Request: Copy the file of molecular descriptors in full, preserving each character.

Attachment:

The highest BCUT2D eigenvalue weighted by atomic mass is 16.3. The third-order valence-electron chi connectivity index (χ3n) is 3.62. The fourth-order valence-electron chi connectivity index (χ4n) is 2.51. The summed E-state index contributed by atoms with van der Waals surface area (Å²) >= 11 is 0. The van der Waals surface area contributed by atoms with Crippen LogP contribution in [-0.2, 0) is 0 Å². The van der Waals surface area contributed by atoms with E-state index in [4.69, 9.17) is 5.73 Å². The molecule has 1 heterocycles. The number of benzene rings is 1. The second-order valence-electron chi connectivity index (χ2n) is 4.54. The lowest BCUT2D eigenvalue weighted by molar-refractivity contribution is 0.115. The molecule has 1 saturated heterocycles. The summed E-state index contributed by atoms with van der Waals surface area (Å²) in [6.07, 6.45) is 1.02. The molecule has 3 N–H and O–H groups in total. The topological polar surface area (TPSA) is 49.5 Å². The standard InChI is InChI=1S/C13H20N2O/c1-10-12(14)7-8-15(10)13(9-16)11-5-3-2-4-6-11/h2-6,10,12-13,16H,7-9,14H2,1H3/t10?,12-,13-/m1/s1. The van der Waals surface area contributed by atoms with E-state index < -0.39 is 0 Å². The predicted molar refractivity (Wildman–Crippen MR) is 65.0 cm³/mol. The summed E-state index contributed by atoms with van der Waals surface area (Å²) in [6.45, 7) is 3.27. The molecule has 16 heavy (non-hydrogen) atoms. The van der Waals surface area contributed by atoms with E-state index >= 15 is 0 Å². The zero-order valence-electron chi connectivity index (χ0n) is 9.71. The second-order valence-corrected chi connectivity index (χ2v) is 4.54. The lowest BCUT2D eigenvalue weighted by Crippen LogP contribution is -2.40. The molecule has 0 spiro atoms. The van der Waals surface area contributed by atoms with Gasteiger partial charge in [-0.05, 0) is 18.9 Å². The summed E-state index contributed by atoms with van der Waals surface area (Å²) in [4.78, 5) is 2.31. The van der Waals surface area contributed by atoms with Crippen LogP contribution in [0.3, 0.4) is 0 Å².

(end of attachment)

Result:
The highest BCUT2D eigenvalue weighted by atomic mass is 16.3. The third-order valence-electron chi connectivity index (χ3n) is 3.62. The fourth-order valence-electron chi connectivity index (χ4n) is 2.51. The summed E-state index contributed by atoms with van der Waals surface area (Å²) >= 11 is 0. The van der Waals surface area contributed by atoms with Crippen LogP contribution in [-0.2, 0) is 0 Å². The van der Waals surface area contributed by atoms with E-state index in [4.69, 9.17) is 5.73 Å². The molecule has 1 heterocycles. The number of benzene rings is 1. The second-order valence-electron chi connectivity index (χ2n) is 4.54. The lowest BCUT2D eigenvalue weighted by molar-refractivity contribution is 0.115. The molecule has 1 saturated heterocycles. The summed E-state index contributed by atoms with van der Waals surface area (Å²) in [6.07, 6.45) is 1.02. The molecule has 3 N–H and O–H groups in total. The topological polar surface area (TPSA) is 49.5 Å². The standard InChI is InChI=1S/C13H20N2O/c1-10-12(14)7-8-15(10)13(9-16)11-5-3-2-4-6-11/h2-6,10,12-13,16H,7-9,14H2,1H3/t10?,12-,13-/m1/s1. The van der Waals surface area contributed by atoms with E-state index < -0.39 is 0 Å². The predicted molar refractivity (Wildman–Crippen MR) is 65.0 cm³/mol. The summed E-state index contributed by atoms with van der Waals surface area (Å²) in [6.45, 7) is 3.27. The molecule has 16 heavy (non-hydrogen) atoms. The van der Waals surface area contributed by atoms with E-state index >= 15 is 0 Å². The zero-order valence-electron chi connectivity index (χ0n) is 9.71. The second-order valence-corrected chi connectivity index (χ2v) is 4.54. The lowest BCUT2D eigenvalue weighted by Crippen LogP contribution is -2.40. The molecule has 0 spiro atoms. The van der Waals surface area contributed by atoms with Gasteiger partial charge in [-0.05, 0) is 18.9 Å². The summed E-state index contributed by atoms with van der Waals surface area (Å²) in [4.78, 5) is 2.31. The van der Waals surface area contributed by atoms with Crippen LogP contribution in [0.3, 0.4) is 0 Å².